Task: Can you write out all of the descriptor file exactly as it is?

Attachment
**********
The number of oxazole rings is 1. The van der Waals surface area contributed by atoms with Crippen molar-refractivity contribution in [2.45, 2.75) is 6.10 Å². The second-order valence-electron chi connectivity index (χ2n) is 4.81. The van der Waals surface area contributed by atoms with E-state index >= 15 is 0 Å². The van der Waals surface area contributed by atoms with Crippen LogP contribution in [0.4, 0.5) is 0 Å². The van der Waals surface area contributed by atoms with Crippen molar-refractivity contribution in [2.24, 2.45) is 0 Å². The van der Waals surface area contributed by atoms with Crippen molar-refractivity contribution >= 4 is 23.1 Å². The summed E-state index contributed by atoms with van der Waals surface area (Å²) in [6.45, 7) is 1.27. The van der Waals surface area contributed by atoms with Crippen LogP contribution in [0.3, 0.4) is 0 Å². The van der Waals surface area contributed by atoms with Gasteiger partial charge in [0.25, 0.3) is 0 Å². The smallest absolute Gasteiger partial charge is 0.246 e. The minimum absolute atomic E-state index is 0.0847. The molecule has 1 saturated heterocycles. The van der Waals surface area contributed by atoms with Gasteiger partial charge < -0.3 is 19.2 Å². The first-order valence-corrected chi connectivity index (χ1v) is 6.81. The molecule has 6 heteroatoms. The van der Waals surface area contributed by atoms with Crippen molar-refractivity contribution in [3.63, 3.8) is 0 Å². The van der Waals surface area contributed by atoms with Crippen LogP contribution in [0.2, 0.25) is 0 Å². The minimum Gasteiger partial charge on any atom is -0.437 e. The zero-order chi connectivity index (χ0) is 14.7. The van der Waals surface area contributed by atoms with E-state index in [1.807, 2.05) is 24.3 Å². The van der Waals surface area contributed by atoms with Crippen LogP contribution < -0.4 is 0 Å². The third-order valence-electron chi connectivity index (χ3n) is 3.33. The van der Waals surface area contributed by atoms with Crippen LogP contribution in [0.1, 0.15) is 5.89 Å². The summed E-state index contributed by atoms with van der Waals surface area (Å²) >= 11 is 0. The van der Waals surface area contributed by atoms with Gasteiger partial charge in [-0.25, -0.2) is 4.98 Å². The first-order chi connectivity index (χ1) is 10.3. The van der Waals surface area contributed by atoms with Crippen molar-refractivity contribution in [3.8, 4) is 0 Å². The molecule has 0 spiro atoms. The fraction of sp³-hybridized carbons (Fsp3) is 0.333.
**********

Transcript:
The number of oxazole rings is 1. The van der Waals surface area contributed by atoms with Crippen molar-refractivity contribution in [2.45, 2.75) is 6.10 Å². The second-order valence-electron chi connectivity index (χ2n) is 4.81. The van der Waals surface area contributed by atoms with E-state index >= 15 is 0 Å². The van der Waals surface area contributed by atoms with Crippen LogP contribution in [0.4, 0.5) is 0 Å². The van der Waals surface area contributed by atoms with Crippen molar-refractivity contribution in [2.24, 2.45) is 0 Å². The van der Waals surface area contributed by atoms with Crippen molar-refractivity contribution >= 4 is 23.1 Å². The summed E-state index contributed by atoms with van der Waals surface area (Å²) in [6.45, 7) is 1.27. The van der Waals surface area contributed by atoms with Crippen LogP contribution in [0.3, 0.4) is 0 Å². The van der Waals surface area contributed by atoms with Gasteiger partial charge in [0.25, 0.3) is 0 Å². The smallest absolute Gasteiger partial charge is 0.246 e. The minimum absolute atomic E-state index is 0.0847. The molecule has 1 saturated heterocycles. The van der Waals surface area contributed by atoms with Gasteiger partial charge < -0.3 is 19.2 Å². The first-order valence-corrected chi connectivity index (χ1v) is 6.81. The molecule has 6 heteroatoms. The van der Waals surface area contributed by atoms with Crippen molar-refractivity contribution in [3.63, 3.8) is 0 Å². The van der Waals surface area contributed by atoms with Crippen LogP contribution in [0.2, 0.25) is 0 Å². The minimum Gasteiger partial charge on any atom is -0.437 e. The zero-order chi connectivity index (χ0) is 14.7. The van der Waals surface area contributed by atoms with E-state index in [1.807, 2.05) is 24.3 Å². The van der Waals surface area contributed by atoms with Crippen LogP contribution < -0.4 is 0 Å². The third-order valence-electron chi connectivity index (χ3n) is 3.33. The van der Waals surface area contributed by atoms with Crippen LogP contribution in [0.1, 0.15) is 5.89 Å². The summed E-state index contributed by atoms with van der Waals surface area (Å²) >= 11 is 0. The van der Waals surface area contributed by atoms with Gasteiger partial charge in [-0.25, -0.2) is 4.98 Å². The first-order chi connectivity index (χ1) is 10.3. The van der Waals surface area contributed by atoms with Crippen molar-refractivity contribution in [3.8, 4) is 0 Å². The molecule has 0 spiro atoms. The fraction of sp³-hybridized carbons (Fsp3) is 0.333.